Washington Receives Grant to Help Encourage Land Access

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Private landowners in Washington will have a greater incentive to open their land to hunters, thanks to a new federal grant announced last week by the U.S. Department of Agriculture (USDA).

Under the new federal grant program, the Washington Department of Fish and Wildlife (WDFW) will receive $837,000 to support development of land-use agreements with landowners who voluntarily make their land available to hunting and other forms of outdoor recreation.

The additional funding is a major boost for current state efforts to open the gates to private lands previously closed to hunting, said Dave Ware, WDFW game manager, noting that the grant will support new landowner agreements in 12 counties.

"Hunters consistently rank access to suitable hunting areas as one of their top concerns," Ware said. "This new funding will allow us to build on current state efforts to expand hunting opportunities for years to come."

Washington was one of 17 states to receive competitive grants under the USDA's new Voluntary Public Access and Habitat Incentive Program, created by the 2008 federal Farm Bill to expand public access to private agricultural and forest lands.

Ware said WDFW is already working toward that goal, and expects to open more than 200,000 acres of additional private land to hunting by the start of next year's hunting season.

To support that effort, WDFW has raised $400,000 to expand hunter access through additional fees paid by hunters who apply for new permit-only hunts.

"Our staff is working with farmers, ranchers and owners of private timberlands on multi-year agreements right now," Ware said. "With the new federal grant, we'll be able to do a lot more."

Ware said WDFW has bolstered its Private Lands Access program to reverse the steady decline of land open to hunting due to population growth, suburban sprawl and crowding on public lands. The department currently has access agreements with over 600 landowners, providing access to just over one million acres of private land around the state.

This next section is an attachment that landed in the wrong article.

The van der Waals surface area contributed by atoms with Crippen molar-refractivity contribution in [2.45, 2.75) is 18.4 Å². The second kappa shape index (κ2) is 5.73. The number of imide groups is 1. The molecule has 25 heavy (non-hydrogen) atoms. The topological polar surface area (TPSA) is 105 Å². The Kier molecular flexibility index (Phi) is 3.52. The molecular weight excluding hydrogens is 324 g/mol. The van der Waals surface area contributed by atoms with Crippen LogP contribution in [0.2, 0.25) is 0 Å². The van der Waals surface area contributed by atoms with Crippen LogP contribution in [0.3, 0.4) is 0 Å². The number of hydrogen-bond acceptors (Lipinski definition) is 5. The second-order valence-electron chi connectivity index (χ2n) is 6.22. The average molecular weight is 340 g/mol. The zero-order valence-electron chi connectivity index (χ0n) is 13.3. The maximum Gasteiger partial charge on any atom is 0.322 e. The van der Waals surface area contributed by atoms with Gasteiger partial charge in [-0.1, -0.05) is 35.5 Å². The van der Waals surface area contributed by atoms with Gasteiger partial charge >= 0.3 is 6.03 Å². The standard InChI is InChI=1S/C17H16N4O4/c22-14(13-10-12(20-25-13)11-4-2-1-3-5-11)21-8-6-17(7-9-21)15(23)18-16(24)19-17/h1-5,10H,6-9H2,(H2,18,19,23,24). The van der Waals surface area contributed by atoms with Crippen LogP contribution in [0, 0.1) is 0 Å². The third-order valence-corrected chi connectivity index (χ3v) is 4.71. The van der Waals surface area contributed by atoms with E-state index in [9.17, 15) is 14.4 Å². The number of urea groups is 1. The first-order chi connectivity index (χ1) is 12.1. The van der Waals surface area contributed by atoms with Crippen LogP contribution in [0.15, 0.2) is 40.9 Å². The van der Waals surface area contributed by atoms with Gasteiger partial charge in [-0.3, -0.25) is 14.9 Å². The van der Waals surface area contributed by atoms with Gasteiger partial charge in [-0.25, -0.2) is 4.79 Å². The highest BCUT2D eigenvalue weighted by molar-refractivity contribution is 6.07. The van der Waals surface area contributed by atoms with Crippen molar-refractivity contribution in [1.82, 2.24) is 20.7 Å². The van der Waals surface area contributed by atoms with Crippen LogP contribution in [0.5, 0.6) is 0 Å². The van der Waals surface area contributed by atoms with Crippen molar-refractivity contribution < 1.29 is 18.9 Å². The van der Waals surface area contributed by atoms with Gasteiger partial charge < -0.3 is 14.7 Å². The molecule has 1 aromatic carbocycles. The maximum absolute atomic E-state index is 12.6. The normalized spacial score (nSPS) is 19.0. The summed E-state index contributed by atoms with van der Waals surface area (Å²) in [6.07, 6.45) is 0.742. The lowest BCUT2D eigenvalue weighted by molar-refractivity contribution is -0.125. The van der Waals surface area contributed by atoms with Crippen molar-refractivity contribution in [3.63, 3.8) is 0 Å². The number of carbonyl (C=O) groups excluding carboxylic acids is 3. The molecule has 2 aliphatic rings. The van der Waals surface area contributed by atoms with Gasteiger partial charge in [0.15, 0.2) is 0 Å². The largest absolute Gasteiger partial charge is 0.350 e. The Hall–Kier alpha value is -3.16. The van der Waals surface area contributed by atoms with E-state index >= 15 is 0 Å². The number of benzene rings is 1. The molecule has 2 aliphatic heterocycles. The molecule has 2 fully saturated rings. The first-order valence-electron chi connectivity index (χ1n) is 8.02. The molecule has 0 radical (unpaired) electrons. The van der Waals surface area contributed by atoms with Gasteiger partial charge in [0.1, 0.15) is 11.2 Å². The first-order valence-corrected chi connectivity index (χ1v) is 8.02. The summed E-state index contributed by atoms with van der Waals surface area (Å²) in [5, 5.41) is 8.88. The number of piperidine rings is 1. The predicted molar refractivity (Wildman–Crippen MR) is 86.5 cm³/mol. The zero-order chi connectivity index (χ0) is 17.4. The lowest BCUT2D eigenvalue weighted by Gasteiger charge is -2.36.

Besides opening their lands to hunters, landowners may qualify for compensation by planting crops and vegetation that attract game or agreeing to allow duck blinds on their property.

Rural communities that provide services to hunters who visit their area also benefit from the program, Ware said. According to a survey conducted by the U.S. Fish and Wildlife Service, hunters spend approximately $313 million in Washington each year, mostly in rural areas.

WDFW plans to use the USDA grant to support projects that provide incentives to:

  • Private landowners who allow waterfowl hunting, big game hunting and wildlife viewing in Whatcom, Skagit and Snohomish counties.
  • Private forest landowners who allow hunting in Lewis, Cowlitz and Wahkiakum counties.
  • Private landowners who allow hunting for pheasant and other wildlife found in fields in Whitman, Garfield, Columbia, and Walla Walla counties.
  • Farmers who leave corn stubble untilled through the winter for waterfowl food and allow hunting in Grant and Franklin counties.

In addition, WDFW plans to update its GoHunt online mapping program, and develop an automated system that will allow hunters to reserve hunting days on private lands enrolled in some of the department's access programs.

For more information on the Private Lands Access program, see WDFW's website at http://wdfw.wa.gov/hunting/hunting_access/private_lands/.